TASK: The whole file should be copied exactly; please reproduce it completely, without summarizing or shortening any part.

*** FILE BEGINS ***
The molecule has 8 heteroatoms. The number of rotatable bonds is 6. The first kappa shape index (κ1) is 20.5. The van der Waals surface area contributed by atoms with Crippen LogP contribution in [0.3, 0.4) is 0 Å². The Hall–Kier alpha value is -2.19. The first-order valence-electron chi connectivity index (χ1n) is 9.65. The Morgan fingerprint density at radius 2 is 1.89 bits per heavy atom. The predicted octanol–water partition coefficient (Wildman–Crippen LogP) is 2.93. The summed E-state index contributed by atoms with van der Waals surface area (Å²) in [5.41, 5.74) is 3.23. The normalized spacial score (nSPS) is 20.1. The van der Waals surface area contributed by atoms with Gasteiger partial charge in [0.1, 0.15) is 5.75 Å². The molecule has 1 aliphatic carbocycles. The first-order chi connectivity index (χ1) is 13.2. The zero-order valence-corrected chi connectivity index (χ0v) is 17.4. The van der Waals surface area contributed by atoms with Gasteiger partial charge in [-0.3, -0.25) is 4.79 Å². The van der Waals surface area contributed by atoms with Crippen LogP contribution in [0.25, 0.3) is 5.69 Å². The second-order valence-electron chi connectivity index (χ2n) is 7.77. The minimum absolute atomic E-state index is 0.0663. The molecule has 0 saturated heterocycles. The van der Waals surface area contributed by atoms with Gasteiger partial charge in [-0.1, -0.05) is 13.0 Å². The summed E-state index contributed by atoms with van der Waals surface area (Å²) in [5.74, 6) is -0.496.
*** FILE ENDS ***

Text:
The molecule has 8 heteroatoms. The number of rotatable bonds is 6. The first kappa shape index (κ1) is 20.5. The van der Waals surface area contributed by atoms with Crippen LogP contribution in [0.3, 0.4) is 0 Å². The Hall–Kier alpha value is -2.19. The first-order valence-electron chi connectivity index (χ1n) is 9.65. The Morgan fingerprint density at radius 2 is 1.89 bits per heavy atom. The predicted octanol–water partition coefficient (Wildman–Crippen LogP) is 2.93. The summed E-state index contributed by atoms with van der Waals surface area (Å²) in [5.41, 5.74) is 3.23. The normalized spacial score (nSPS) is 20.1. The van der Waals surface area contributed by atoms with Gasteiger partial charge in [0.1, 0.15) is 5.75 Å². The molecule has 1 aliphatic carbocycles. The first-order chi connectivity index (χ1) is 13.2. The zero-order valence-corrected chi connectivity index (χ0v) is 17.4. The van der Waals surface area contributed by atoms with Gasteiger partial charge in [-0.3, -0.25) is 4.79 Å². The van der Waals surface area contributed by atoms with Crippen LogP contribution in [0.25, 0.3) is 5.69 Å². The second-order valence-electron chi connectivity index (χ2n) is 7.77. The minimum absolute atomic E-state index is 0.0663. The molecule has 0 saturated heterocycles. The van der Waals surface area contributed by atoms with Gasteiger partial charge in [-0.1, -0.05) is 13.0 Å². The summed E-state index contributed by atoms with van der Waals surface area (Å²) in [5.74, 6) is -0.496.